At least this book has made the best possible job of reconciling that – although the definition or gestalt of the book and hence of ‘The WEIRD’ itself (chosen as the book’s title) — (about which I do not need to elaborate beyond what I’ve said already – please re-consult in particular my real-time comments emerging from my critique today of ‘The Forest’ by Laird Barron) — is arguably VanderMeer centrist.  Not in a self-centred or, even, conscious or deliberate way, but inevitably – whoever produced such a book – a way that – as a fallible human rather than as a feral zoo-animal – stems from a single-minded or collaborative editorial human taste or proclivity. 

Meanwhile, this has been a superhuman effort. And I cannot stress enough how grateful personally I am for the experience – a landmark lifetime experience. I hope my review has complemented that experience for others somewhat, even if, to avoid spoilers, any added value is after the event. Or retrocausally.

I shall now read the rest of the book for the first time: FOREWEIRD by Michael Moorcock, INTRODUCTION by Ann & Jeff VanderMeer, the individual story notes, AFTERWEIRD by China Mieville, Acknowledgements & Extended Copyrights. As is verifiable, my normal real-time review routine (based on my lifetime interest (well, at least from the late 1960s) in ‘The Intentional Fallacy’ as a literary theory) is actually to read such accoutrements of a book for any further food-for-thought (and I am sure in this case it will be most valuable food-for-thought) but not to return on-line to review them. I do not intend to divert from that tradition here.  However, if anything else needs to be said, after this page is finalised, I shall append it in the comment stream (if any) below. (3 Dec 11 – another hour later)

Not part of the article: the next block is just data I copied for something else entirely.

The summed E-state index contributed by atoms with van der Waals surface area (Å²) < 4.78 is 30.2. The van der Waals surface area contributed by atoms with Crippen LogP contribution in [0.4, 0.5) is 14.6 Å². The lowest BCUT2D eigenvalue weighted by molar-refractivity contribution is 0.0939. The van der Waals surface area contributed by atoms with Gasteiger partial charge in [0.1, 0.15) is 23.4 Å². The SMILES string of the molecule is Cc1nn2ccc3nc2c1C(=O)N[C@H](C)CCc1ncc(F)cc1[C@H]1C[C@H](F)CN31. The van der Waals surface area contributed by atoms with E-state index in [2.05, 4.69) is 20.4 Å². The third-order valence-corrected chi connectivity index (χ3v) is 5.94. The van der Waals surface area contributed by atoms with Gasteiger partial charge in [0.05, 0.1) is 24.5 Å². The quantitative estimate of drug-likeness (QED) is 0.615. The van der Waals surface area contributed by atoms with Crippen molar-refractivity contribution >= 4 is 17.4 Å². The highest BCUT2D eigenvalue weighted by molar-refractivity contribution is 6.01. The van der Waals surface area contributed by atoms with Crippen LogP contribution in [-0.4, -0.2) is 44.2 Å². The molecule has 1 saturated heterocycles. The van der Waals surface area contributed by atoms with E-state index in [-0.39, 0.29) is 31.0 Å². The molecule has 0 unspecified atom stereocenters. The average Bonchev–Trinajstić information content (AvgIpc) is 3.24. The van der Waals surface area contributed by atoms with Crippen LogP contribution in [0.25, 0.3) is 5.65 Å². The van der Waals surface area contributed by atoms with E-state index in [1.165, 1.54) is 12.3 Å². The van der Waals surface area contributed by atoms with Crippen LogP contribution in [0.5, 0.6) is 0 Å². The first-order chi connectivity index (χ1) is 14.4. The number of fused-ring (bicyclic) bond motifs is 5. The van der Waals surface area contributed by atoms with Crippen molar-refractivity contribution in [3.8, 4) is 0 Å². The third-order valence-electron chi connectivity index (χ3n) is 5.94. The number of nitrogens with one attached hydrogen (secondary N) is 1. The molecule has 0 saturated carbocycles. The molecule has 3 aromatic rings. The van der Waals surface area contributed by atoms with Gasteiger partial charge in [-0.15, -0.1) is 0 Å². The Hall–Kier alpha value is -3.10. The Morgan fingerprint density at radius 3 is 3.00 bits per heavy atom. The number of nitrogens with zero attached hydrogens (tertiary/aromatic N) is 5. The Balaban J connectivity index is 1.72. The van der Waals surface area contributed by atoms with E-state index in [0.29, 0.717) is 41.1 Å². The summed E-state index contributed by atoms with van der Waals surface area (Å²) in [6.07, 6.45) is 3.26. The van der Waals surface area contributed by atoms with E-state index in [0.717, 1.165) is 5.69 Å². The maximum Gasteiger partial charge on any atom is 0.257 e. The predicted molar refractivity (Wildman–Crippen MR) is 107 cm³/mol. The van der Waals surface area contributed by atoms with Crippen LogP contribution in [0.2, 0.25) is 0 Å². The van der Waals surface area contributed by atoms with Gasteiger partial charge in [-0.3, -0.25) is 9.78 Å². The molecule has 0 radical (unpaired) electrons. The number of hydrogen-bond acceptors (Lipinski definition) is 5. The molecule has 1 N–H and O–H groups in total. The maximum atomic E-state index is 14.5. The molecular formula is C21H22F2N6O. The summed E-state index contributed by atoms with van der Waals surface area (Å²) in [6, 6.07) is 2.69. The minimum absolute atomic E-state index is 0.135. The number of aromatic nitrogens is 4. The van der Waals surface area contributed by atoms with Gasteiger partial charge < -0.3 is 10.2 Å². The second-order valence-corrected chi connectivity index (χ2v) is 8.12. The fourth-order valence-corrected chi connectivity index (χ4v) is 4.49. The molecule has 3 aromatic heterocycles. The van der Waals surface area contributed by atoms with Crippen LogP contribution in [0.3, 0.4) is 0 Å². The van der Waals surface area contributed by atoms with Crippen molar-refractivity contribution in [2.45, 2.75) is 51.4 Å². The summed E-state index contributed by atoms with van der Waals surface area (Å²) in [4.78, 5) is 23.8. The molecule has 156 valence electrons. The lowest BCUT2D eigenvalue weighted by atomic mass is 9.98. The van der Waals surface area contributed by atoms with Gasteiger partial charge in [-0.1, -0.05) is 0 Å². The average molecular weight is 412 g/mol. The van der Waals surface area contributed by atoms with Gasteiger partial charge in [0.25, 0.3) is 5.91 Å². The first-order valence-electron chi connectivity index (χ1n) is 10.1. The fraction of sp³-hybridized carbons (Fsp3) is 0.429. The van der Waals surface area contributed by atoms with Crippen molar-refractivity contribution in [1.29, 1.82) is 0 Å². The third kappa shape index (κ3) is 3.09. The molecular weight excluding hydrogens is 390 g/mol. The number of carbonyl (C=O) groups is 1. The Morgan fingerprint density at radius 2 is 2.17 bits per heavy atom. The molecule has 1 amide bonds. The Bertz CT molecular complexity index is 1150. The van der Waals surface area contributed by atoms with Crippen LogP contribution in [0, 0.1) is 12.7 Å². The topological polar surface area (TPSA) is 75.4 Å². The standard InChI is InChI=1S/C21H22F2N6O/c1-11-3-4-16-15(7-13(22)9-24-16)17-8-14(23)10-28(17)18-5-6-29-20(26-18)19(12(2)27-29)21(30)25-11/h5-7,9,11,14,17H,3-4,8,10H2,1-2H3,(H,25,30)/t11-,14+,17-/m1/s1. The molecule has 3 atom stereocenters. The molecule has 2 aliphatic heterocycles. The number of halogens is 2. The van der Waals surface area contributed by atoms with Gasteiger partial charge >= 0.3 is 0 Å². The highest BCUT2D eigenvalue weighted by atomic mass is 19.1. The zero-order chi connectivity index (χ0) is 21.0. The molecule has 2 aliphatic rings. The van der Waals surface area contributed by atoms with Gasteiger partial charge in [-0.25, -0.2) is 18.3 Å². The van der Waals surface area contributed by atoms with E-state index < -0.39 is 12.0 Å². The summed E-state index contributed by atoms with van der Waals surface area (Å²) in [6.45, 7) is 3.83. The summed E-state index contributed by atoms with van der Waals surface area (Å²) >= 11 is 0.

Below I give some random shards from my erstwhile review. Meantime, I place my pet burrs in the cage, then put the cage on the last balcony so that they can see what they are missing.


as I said before, I’m pigging, personally pigging, pigging on each of this book’s discovery after discovery:

“They seem to limit their growth to fit available space. If I moved these to a larger tank, they’d start growing again.” And, I’m sure, that is exactly what happened to the book that contains all these stories, including this one! At first, it is what I would personally call an old-fashioned SF story, yet within this ‘tank’ of a tome, it takes on scary proportions with many implications.

The ultimate symbiosis of author and reader. But which the ‘spider’?

— all conveying a miraculous nocturne – miraculous, that the reader can come out the other end intact. But you won’t know whether you can unless you try.

For me, a clever story of night-life’s nemonymous quick-change artists, or “anemones“.

[For the first time in this review, I have just read two stories in tandem (without first reviewing each in turn), mainly because I read them both in a hospital waiting-room today, where, assisted kindly by my wife, I had taken a very close elderly relative of mine for examination by scan ‘rays’, entailing special dietary pre-procedures and cubicles with blue vertical venetian-blinds. An onerous day, a poignant day, an ominously fateful day. Plus the striking new (to me) short-fictions I read there by Russ and Harrison.]